UPDATE (August 17, 2018): Google Admits It Has Chinese Censorship Search Plans – What This Means
UPDATE (August 9, 2018): Google Must End Its Silence About Censored Search in China
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It’s already happening. Within a day of word that Google is reportedly planning to provide Chinese government-dictated censored search results and censored news aggregation inside China, the Google Haters are already salivating at the new ammunition that this could provide Congress to pillory Google and similarly castrate them around the world — for background, please see: “Censored Google Search for China Would Be Both Evil and Dangerous!” (https://lauren.vortex.com/2018/08/01/censored-google-search-for-china-would-be-both-evil-and-dangerous).
While Google has not confirmed these reports, the mere prospect of their being correct has already brought the righteous condemnation of human rights advocates and organizations around the globe.
And already, in the discussion forums that I monitor where the Google Haters congregate, I’m seeing language like “Godsend!” – “Miracle!” — “We couldn’t have hoped for anything more!”
It’s obvious why there’s such rejoicing in those evil quarters. By willingly allying themselves with the censorship regimes of the Chinese government that are used to repress and torment the Chinese people, Google would put itself in the position of being perceived as the willing pawn of those repressive Chinese Internet policies that have been growing vastly more intense, fanatical, and encompassing over recent years, especially since the rise of “president for life” Xi Jinping.
Already embroiled in antitrust and content management/censorship controversies here in the U.S., the European Union, and elsewhere, the unforced error of “getting in bed” with the totalitarian Chinese government will provide Google’s political and other enemies a whole new line of attack to question Google’s motives and ethical pronouncements. You can already visualize the Google-hating congressmen saying, “Whose side are you on, Google? Why are you helping to support a Chinese government that massively suppresses its own people and continues to commit hacking attacks against us?” We’ll be hearing the word “hypocritical” numerous times during numerous hearings, you can be sure.
We can pretty well predict Google’s responses, likely to be much the same as they made back in 2006 during their original attempt at “playing nice” with the Chinese censors, an effort Google abandoned in 2010, after escalating demands from China and escalating Chinese hacking attacks.
Google will assert that providing some services — even censored in deeply repressive ways — is better than nothing. They’ll suggest that the censored services that would be provided would help the Chinese citizenry, despite the fact that the very results being censored, while perhaps relatively small in terms of overall percentages, would likely be the very search results that the Chinese people most need to see to help protect themselves from their dictatorial leaders’ information control and massive human rights abuses. Google will note that they already censor some results in countries like France and Germany (for example, there are German laws relating to Nazi-oriented sites).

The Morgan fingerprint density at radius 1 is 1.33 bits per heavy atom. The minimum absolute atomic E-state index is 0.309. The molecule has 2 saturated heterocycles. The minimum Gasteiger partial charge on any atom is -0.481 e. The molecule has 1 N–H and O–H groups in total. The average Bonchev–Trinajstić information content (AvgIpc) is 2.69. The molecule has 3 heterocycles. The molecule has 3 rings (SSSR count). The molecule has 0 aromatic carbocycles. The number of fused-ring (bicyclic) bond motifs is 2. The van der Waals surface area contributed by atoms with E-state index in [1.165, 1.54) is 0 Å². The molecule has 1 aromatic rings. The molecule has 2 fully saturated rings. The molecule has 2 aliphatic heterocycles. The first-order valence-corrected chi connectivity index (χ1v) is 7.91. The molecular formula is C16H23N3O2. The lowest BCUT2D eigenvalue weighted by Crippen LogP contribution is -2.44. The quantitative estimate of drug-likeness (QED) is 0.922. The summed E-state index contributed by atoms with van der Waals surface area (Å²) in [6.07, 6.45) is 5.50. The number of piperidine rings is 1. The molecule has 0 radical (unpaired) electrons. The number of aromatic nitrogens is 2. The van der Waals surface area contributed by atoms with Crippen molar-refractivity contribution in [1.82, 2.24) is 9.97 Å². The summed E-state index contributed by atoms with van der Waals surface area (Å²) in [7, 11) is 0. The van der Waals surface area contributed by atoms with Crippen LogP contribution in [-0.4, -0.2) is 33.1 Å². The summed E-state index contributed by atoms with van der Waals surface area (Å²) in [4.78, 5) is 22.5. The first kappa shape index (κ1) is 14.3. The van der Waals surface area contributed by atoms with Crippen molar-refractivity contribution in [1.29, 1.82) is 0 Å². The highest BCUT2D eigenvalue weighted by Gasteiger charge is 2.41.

But narrow removal of search results in functional democracies is one thing The much wider categories of censorship demanded by the Chinese government — a single-party dictatorship that operates vast secret prison and execution networks — is something else entirely. It’s like comparing a pimple with Mt. Everest.
And that’s before the Chinese start escalating their demands. More items to censor. Access to users’ identity and other private data. Localization of Google servers on Chinese soil for immediate access by authorities.
Worst of all, if Google is willing to bend over and kowtow to the Chinese dictators in these ways, every other country in the world with politicians unhappy with Google for one reason or another will use this as an example of why Google should provide similar governmental censorship services and user data access to their own regulators and politicians. After all, if you’re willing to do this for one of the world’s most oppressive regimes, why not for every country, everywhere?
As someone with enormous respect for Google and Googlers, I can’t view these reports regarding Google and China — if accurate — as anything short of disastrous. Disastrous for Google. Disastrous for their users. Disastrous for the global community of ordinary users at large, who depend on Google’s search honesty and corporate ethics as foundations of daily life.
Joining with China in providing Chinese government-censored search and news results would provide haters and other evil forces around the planet the very ammunition they’ve been waiting for toward crushing Google, towards putting Google under micromanaged government control, toward ultimately converting Google into an oppressive government propaganda machine.
It could frankly turn out much worse for the world than if Google had never been created at all, 20 years ago.
I’m still hoping that these reports are inaccurate in key respects or in their totality. But even if they are correct, then Google still has time to choose not to go down this dark path, and I would strongly urge them not to move forward with any plans to participate in China’s repressive and dangerous totalitarian censorship regime.